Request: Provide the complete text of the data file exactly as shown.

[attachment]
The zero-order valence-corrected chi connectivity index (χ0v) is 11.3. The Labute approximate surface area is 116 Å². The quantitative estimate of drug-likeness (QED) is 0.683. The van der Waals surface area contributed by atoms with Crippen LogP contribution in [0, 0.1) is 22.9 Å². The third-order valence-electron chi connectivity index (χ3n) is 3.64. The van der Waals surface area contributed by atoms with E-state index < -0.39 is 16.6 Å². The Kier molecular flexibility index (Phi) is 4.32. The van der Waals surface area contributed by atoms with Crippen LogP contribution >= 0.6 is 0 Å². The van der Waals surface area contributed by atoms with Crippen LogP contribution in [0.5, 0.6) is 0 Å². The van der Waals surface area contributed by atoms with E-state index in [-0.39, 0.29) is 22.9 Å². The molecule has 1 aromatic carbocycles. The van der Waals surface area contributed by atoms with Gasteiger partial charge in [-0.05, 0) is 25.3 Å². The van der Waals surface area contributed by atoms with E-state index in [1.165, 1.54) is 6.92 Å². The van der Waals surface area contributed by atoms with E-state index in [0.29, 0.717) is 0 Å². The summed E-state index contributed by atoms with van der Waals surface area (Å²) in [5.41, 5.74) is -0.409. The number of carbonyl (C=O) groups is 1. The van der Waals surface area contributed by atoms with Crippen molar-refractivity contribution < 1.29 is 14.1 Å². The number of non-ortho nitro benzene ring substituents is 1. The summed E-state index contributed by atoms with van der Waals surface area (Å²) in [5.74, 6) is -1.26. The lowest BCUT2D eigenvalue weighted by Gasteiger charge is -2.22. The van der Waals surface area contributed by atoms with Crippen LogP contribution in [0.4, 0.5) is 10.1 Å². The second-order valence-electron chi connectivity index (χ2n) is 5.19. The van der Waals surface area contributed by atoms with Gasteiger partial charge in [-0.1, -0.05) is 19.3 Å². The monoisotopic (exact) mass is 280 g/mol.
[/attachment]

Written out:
The zero-order valence-corrected chi connectivity index (χ0v) is 11.3. The Labute approximate surface area is 116 Å². The quantitative estimate of drug-likeness (QED) is 0.683. The van der Waals surface area contributed by atoms with Crippen LogP contribution in [0, 0.1) is 22.9 Å². The third-order valence-electron chi connectivity index (χ3n) is 3.64. The van der Waals surface area contributed by atoms with E-state index < -0.39 is 16.6 Å². The Kier molecular flexibility index (Phi) is 4.32. The van der Waals surface area contributed by atoms with Crippen LogP contribution >= 0.6 is 0 Å². The van der Waals surface area contributed by atoms with Crippen LogP contribution in [0.5, 0.6) is 0 Å². The van der Waals surface area contributed by atoms with E-state index in [-0.39, 0.29) is 22.9 Å². The molecule has 1 aromatic carbocycles. The van der Waals surface area contributed by atoms with Gasteiger partial charge in [-0.05, 0) is 25.3 Å². The van der Waals surface area contributed by atoms with E-state index in [1.165, 1.54) is 6.92 Å². The van der Waals surface area contributed by atoms with E-state index in [0.29, 0.717) is 0 Å². The summed E-state index contributed by atoms with van der Waals surface area (Å²) in [5.41, 5.74) is -0.409. The number of carbonyl (C=O) groups is 1. The van der Waals surface area contributed by atoms with Crippen molar-refractivity contribution < 1.29 is 14.1 Å². The number of non-ortho nitro benzene ring substituents is 1. The summed E-state index contributed by atoms with van der Waals surface area (Å²) in [5.74, 6) is -1.26. The lowest BCUT2D eigenvalue weighted by Gasteiger charge is -2.22. The van der Waals surface area contributed by atoms with Crippen LogP contribution in [0.4, 0.5) is 10.1 Å². The second-order valence-electron chi connectivity index (χ2n) is 5.19. The van der Waals surface area contributed by atoms with Gasteiger partial charge in [-0.1, -0.05) is 19.3 Å². The monoisotopic (exact) mass is 280 g/mol.